Every week, TecMundo this #AstroMiniBR Bring together five interesting and fun astronomical curiosities produced by Twitter profile contributors to spread the knowledge of this oldest science!

#1: Candidate to find life beyond Earth

All life forms on Earth contain six basic chemical elements in their composition: carbon, hydrogen, nitrogen, oxygen, phosphorus and sulfur. Therefore, the best parameter astronomers have for looking for signs of life outside of Earth is precisely to look for chemical signatures of the presence of these elements.

Saturn’s tiny icy moon Enceladus captured the imaginations of many scientists and astronomy enthusiasts around the world when they observed NASA’s Cassini spacecraft spraying meters of water into space. This water comes from a vast liquid ocean hidden under the moon’s fissured crust, which remains liquid due to the heating caused by friction between the moon’s interiors as it is pulled by Saturn’s gravity.

When Cassini flew through the clouds of Enceladus between 2008 and 2015, mass spectrometry, one of its instruments, found molecular hydrogen, carbon dioxide, methane, as well as various organic molecules (including 5 of these basic building blocks of life). rock fragments. This week, the results of a new analysis of icy rock grains in Saturn’s ring fed by ice clouds from Enceladus were published.

The results of this study revealed the presence of phosphorus, the only element necessary for life that has not yet been detected on the satellite. This result further stimulates the search for life on Saturn’s tiny moon and raises prospects for future space exploration in the field.

#2: Signs of Martian life?

On the 15th, NASA announced that the Perseverance rover on the red planet’s surface has collected rocky core samples from an area considered by scientists to be one of the main sites for finding signs of microbial life on Mars.

The rover collected four samples from an ancient river delta in Jezero Crater and is currently investigating the delta’s sedimentary rocks, which were formed when particles of various sizes were deposited in the once watery environment.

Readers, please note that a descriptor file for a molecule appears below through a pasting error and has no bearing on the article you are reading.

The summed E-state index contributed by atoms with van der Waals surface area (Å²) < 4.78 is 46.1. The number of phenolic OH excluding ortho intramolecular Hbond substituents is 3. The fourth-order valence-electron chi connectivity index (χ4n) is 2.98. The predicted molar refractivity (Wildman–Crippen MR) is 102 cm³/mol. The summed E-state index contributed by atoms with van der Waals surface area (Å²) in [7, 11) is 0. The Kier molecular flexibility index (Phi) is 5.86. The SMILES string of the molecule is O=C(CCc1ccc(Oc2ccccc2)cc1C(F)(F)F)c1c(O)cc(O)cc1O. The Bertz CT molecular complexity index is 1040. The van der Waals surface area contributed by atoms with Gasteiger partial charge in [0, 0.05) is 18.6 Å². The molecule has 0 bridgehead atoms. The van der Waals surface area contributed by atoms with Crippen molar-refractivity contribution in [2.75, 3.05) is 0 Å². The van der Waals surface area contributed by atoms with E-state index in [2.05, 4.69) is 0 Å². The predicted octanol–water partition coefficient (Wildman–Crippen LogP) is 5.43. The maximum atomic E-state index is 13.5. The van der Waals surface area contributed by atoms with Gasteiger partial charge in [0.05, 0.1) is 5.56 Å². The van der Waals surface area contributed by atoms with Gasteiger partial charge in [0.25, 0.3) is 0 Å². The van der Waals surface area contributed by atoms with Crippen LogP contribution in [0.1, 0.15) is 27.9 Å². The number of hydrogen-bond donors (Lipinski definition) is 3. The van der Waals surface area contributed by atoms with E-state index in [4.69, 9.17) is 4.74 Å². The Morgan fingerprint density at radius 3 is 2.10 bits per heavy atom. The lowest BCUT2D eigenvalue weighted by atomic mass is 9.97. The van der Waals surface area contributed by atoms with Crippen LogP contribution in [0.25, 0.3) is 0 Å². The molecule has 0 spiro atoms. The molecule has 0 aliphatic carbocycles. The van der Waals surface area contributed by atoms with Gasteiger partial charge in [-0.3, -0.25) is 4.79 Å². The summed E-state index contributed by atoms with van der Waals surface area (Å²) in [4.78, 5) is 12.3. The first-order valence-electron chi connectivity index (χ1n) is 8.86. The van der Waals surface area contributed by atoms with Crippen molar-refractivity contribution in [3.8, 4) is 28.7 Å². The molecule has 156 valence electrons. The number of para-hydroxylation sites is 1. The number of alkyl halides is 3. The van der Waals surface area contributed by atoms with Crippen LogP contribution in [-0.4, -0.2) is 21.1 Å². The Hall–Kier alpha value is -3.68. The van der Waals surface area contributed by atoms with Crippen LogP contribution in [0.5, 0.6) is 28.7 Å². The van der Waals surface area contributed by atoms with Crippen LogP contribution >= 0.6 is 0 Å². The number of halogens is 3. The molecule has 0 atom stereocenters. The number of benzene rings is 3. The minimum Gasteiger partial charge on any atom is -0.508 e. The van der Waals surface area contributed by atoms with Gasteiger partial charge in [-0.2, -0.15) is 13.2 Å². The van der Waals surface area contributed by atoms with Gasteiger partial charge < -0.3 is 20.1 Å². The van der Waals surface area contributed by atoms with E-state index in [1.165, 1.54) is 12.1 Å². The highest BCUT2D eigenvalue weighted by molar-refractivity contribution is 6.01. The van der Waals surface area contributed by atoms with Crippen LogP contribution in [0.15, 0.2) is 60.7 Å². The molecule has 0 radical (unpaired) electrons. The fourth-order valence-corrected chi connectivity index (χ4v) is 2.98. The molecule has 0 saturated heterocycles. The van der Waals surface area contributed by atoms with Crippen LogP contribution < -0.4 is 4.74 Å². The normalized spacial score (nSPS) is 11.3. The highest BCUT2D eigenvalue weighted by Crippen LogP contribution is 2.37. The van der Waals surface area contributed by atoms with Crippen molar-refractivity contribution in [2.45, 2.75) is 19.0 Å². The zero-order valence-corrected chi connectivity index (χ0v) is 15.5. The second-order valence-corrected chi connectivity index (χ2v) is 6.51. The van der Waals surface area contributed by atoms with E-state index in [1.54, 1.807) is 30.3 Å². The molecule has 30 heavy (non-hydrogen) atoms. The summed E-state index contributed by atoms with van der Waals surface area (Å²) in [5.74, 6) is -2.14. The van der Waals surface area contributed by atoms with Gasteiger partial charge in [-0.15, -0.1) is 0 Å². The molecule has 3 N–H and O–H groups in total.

Perseverance explored the crater floor, found igneous rocks formed from magma underground or during volcanic activity at the surface, and found promising rock fragments with various organic compounds that could be evidence of biological signatures.

#3: Gas bubble around a black hole

Rotation is a common and common occurrence in the universe: planets orbit stars, stars orbit stars, galaxies orbit galaxies… But it’s not every day that you spot a gas bubble orbiting a black hole.

The European Southern Observatory (ESO) reported this week that it has detected a “hot spot” orbiting Sagittarius A*, the black hole at the center of our galaxy. Using data observed by the Atacama Large Millimeter/submillimeter Array (ALMA) telescope, astronomers have discovered what appears to be a hot bubble of gas orbiting the central supermassive black hole, in an orbit similar to the planet Mercury, but in a full orbit. loop in just about 70 minutes. For this, the estimated speed of this balloon would be very high, about 30% of the speed of light! If proven, this detection will shed new light on the enigmatic and dynamic environment of the central region of the Milky Way.

#4: The other side of the moon seen from space

The above recording was made by the DSCOVR probe (Deep Space Climate Observatory), a NASA artificial satellite for Earth observation and space weather. Launched into space in 2015, the probe is located at a point in Earth-Sun orbit called the Lagrange-1 (L-1) point, which gives its instruments a unique angular perspective used in scientific applications for ozone measurement. , aerosols, cloud reflection, cloud height, vegetation features, and predictions of ultraviolet radiation at the Earth’s surface.

The video shows the Moon’s transit in its orbit around Earth, the hidden side that cannot be seen from here.

#5: Two views of the Horsehead Nebula

The above images present one of the most spectacular and famous astronomical objects. The Horsehead Nebula is a magnificent interstellar dust cloud shaped and recognizably shaped by stellar winds and radiation.

It is embedded in the vast and complex Orion Nebula (M42) and is presented in two different views observed by the same instrument: the Hubble Space Telescope. Located about 1,500 light-years from us, this dark molecular cloud is officially cataloged as Barnard 33 and is seen above mainly as it is illuminated by the nearby massive star Sigma Orionis.

The Horsehead Nebula will gradually change its apparent shape over the next few million years and will eventually be destroyed by high-energy starlight.

Source: Tec Mundo

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I am Bret Jackson, a professional journalist and author for Gadget Onus, where I specialize in writing about the gaming industry. With over 6 years of experience in my field, I have built up an extensive portfolio that ranges from reviews to interviews with top figures within the industry. My work has been featured on various news sites, providing readers with insightful analysis regarding the current state of gaming culture.


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